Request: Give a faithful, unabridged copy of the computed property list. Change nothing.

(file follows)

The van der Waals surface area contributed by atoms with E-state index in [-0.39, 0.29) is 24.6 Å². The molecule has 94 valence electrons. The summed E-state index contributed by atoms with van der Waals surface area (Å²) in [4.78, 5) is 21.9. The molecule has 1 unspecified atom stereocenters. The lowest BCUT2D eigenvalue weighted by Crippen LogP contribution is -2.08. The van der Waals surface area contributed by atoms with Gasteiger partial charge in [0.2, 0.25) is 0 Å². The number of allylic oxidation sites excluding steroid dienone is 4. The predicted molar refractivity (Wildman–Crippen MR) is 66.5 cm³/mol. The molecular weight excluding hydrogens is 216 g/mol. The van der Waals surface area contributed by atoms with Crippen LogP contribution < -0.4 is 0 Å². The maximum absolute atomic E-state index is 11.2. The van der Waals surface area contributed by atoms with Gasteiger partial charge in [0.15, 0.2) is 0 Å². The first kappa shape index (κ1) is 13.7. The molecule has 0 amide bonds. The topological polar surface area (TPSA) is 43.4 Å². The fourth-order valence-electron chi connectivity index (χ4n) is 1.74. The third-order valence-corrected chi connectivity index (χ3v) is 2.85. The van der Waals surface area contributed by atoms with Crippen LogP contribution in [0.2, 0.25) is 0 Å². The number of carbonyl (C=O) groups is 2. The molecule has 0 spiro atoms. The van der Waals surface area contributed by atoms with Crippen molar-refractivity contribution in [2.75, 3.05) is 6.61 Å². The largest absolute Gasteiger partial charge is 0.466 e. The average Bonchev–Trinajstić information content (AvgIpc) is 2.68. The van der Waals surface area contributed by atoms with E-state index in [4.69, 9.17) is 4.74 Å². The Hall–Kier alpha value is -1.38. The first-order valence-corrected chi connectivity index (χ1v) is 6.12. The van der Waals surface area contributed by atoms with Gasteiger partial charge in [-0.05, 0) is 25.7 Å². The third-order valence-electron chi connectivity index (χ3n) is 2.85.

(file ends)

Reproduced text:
The van der Waals surface area contributed by atoms with E-state index in [-0.39, 0.29) is 24.6 Å². The molecule has 94 valence electrons. The summed E-state index contributed by atoms with van der Waals surface area (Å²) in [4.78, 5) is 21.9. The molecule has 1 unspecified atom stereocenters. The lowest BCUT2D eigenvalue weighted by Crippen LogP contribution is -2.08. The van der Waals surface area contributed by atoms with Gasteiger partial charge in [0.2, 0.25) is 0 Å². The number of allylic oxidation sites excluding steroid dienone is 4. The predicted molar refractivity (Wildman–Crippen MR) is 66.5 cm³/mol. The molecular weight excluding hydrogens is 216 g/mol. The van der Waals surface area contributed by atoms with Crippen LogP contribution < -0.4 is 0 Å². The maximum absolute atomic E-state index is 11.2. The van der Waals surface area contributed by atoms with Gasteiger partial charge in [0.15, 0.2) is 0 Å². The first kappa shape index (κ1) is 13.7. The molecule has 0 amide bonds. The topological polar surface area (TPSA) is 43.4 Å². The fourth-order valence-electron chi connectivity index (χ4n) is 1.74. The third-order valence-corrected chi connectivity index (χ3v) is 2.85. The van der Waals surface area contributed by atoms with Crippen LogP contribution in [0.2, 0.25) is 0 Å². The number of carbonyl (C=O) groups is 2. The molecule has 0 spiro atoms. The van der Waals surface area contributed by atoms with Crippen molar-refractivity contribution in [2.75, 3.05) is 6.61 Å². The largest absolute Gasteiger partial charge is 0.466 e. The average Bonchev–Trinajstić information content (AvgIpc) is 2.68. The van der Waals surface area contributed by atoms with E-state index in [4.69, 9.17) is 4.74 Å². The Hall–Kier alpha value is -1.38. The first-order valence-corrected chi connectivity index (χ1v) is 6.12. The van der Waals surface area contributed by atoms with Gasteiger partial charge in [-0.05, 0) is 25.7 Å². The third-order valence-electron chi connectivity index (χ3n) is 2.85.